In the classical device driver, all ioctl(2) calls are processed by the single device driver, which is responsible for their resolution. The classical device driver has user context, that is, all data can be copied directly to and from user space.
By contrast, the stream head itself can process some ioctl(2) calls (defined in streamio(7I)). Generally, STREAMS ioctl(2) calls operate independently of any particular module or driver on the stream. This means the valid ioctl(2) calls that are processed on a stream change over time, as modules are pushed and popped on the stream. The stream modules have no user context and must rely on the stream head to perform copyin and copyout requests.
There is no user context in a module or driver when the information associated with the ioctl(2) call is received. This prevents use of ddi_copyin(9F) or ddi_copyout(9F) by the module. No user context also prevents the module and driver from associating any kernel data with the currently running process. In any case, by the time the module or driver receives the ioctl(2) call, the process generating can have exited.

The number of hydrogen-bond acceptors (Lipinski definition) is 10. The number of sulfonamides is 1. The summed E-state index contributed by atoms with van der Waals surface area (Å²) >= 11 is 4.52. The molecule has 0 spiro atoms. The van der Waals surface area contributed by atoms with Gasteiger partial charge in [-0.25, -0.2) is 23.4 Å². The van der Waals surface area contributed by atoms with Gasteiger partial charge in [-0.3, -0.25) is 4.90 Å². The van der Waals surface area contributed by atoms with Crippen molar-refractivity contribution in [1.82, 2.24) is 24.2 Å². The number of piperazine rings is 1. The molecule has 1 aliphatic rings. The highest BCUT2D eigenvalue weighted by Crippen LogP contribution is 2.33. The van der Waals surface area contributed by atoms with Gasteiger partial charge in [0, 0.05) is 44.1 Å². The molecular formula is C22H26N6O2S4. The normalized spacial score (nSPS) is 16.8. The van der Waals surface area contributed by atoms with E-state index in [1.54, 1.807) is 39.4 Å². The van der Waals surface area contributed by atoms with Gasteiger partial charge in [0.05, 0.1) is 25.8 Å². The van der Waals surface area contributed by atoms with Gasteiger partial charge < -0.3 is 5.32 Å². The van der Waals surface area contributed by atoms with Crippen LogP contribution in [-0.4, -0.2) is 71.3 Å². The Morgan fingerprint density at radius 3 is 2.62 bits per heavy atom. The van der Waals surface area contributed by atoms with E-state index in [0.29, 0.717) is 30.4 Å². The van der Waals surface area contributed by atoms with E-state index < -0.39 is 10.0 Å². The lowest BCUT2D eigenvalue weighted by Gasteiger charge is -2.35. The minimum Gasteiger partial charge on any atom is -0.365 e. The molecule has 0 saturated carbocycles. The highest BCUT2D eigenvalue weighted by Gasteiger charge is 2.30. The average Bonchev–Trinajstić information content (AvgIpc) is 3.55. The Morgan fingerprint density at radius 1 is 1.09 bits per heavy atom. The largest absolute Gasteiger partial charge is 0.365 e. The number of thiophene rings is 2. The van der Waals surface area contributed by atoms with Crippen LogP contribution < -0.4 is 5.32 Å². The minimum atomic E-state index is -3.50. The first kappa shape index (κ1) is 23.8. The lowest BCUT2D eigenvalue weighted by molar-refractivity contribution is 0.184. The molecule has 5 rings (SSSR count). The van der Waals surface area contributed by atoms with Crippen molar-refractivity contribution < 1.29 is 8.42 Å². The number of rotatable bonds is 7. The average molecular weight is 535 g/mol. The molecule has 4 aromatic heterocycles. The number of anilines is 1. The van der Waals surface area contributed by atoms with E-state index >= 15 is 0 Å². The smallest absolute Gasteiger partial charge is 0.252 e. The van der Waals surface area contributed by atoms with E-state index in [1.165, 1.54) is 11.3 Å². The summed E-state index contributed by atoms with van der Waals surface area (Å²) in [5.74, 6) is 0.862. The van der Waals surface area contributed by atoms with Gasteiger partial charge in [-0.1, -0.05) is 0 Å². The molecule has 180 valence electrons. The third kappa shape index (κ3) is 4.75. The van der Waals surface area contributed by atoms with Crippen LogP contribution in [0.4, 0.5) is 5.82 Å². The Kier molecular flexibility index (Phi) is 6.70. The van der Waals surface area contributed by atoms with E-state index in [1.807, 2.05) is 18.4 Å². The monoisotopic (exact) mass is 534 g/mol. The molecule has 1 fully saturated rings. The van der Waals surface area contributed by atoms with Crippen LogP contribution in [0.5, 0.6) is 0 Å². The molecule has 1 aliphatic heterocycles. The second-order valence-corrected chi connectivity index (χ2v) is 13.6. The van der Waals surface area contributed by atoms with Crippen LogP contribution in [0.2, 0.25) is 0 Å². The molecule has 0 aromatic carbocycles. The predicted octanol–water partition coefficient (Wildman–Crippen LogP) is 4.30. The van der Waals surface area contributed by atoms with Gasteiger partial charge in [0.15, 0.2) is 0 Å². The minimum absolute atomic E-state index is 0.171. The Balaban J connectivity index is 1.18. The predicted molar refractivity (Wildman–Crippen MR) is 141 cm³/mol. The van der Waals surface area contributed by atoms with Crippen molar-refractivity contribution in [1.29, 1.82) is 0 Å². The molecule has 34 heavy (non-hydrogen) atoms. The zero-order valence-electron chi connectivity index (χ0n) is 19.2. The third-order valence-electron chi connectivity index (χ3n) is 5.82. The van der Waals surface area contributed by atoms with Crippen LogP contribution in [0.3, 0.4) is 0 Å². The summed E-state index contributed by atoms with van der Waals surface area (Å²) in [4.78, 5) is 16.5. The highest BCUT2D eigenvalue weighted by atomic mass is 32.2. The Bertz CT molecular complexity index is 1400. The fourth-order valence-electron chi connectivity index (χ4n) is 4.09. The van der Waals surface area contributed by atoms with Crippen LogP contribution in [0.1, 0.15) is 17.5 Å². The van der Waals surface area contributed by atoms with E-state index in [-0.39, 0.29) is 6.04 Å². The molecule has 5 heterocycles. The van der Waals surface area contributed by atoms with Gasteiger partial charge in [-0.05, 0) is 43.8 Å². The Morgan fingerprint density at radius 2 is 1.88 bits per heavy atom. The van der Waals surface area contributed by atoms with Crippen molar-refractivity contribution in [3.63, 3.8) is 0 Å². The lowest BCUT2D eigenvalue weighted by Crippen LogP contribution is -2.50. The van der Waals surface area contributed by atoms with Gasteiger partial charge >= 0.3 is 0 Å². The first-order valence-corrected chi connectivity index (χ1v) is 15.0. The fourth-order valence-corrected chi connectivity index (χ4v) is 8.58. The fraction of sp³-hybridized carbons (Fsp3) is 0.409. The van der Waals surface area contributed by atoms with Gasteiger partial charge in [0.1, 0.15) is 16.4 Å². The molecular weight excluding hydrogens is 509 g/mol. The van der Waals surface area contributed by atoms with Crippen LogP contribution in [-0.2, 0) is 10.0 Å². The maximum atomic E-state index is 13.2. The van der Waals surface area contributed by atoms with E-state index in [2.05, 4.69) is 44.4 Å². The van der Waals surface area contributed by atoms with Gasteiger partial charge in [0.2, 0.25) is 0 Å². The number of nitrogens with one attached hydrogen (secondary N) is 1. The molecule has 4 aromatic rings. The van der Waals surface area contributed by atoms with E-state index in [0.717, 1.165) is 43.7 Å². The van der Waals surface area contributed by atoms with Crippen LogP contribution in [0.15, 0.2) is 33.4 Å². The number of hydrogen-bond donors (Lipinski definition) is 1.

STREAMS enables user processes to control functions on specific modules and drivers in a stream using ioctl(2) calls. In fact, many streamio(7I) ioctl(2) commands go no further than the stream head. They are fully processed there and no related messages are sent downstream. For an I_STR ioctl(2) or an unrecognized ioctl(2) command, the stream head creates an M_IOCTL message, which includes the ioctl(2) argument. This is then sent downstream to be processed by the pertinent module or driver. STREAMS ensures that there is only one user-driven M_IOCTL operating on a stream at a time. The M_IOCTL message is the precursor message type carrying ioctl(2) information to modules. Other message types are used to complete the ioctl processing in the stream. Each module has its own set of M_IOCTL messages it must recognize.
Hardening Information. Modules and drivers should never assume that user data is correct. Users might be able to pass offsets that exceed the buffers supplied, or data that might be in kernel space. Values should always be checked against the range of data that is requested or supplied. Otherwise, panics or data corruption may occur.